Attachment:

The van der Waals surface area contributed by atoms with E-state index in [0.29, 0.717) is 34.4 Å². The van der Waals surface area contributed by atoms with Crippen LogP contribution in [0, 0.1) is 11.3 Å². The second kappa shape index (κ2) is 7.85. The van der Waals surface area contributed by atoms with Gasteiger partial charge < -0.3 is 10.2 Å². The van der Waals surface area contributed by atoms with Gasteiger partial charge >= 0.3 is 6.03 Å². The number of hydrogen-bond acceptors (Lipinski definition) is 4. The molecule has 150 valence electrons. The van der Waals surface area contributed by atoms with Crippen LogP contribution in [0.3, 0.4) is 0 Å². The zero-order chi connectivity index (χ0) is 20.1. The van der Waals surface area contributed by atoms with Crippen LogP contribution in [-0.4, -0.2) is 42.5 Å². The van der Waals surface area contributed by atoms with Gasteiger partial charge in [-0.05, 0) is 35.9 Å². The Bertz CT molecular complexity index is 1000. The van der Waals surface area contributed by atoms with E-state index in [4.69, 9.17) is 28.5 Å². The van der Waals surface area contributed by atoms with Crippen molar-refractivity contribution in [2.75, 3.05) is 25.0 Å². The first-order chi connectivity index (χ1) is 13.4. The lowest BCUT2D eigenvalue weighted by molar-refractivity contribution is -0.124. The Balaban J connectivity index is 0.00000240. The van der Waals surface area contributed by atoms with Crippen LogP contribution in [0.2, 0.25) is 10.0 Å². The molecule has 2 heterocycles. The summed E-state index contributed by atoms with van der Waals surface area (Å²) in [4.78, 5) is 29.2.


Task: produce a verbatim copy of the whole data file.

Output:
The van der Waals surface area contributed by atoms with E-state index in [0.29, 0.717) is 34.4 Å². The van der Waals surface area contributed by atoms with Crippen LogP contribution in [0, 0.1) is 11.3 Å². The second kappa shape index (κ2) is 7.85. The van der Waals surface area contributed by atoms with Gasteiger partial charge < -0.3 is 10.2 Å². The van der Waals surface area contributed by atoms with Gasteiger partial charge >= 0.3 is 6.03 Å². The number of hydrogen-bond acceptors (Lipinski definition) is 4. The molecule has 150 valence electrons. The van der Waals surface area contributed by atoms with Crippen LogP contribution in [0.3, 0.4) is 0 Å². The zero-order chi connectivity index (χ0) is 20.1. The van der Waals surface area contributed by atoms with Crippen LogP contribution in [-0.4, -0.2) is 42.5 Å². The van der Waals surface area contributed by atoms with Gasteiger partial charge in [-0.05, 0) is 35.9 Å². The Bertz CT molecular complexity index is 1000. The van der Waals surface area contributed by atoms with E-state index in [4.69, 9.17) is 28.5 Å². The van der Waals surface area contributed by atoms with Crippen molar-refractivity contribution in [2.75, 3.05) is 25.0 Å². The first-order chi connectivity index (χ1) is 13.4. The lowest BCUT2D eigenvalue weighted by molar-refractivity contribution is -0.124. The Balaban J connectivity index is 0.00000240. The van der Waals surface area contributed by atoms with Crippen LogP contribution in [0.2, 0.25) is 10.0 Å². The molecule has 2 heterocycles. The summed E-state index contributed by atoms with van der Waals surface area (Å²) in [4.78, 5) is 29.2.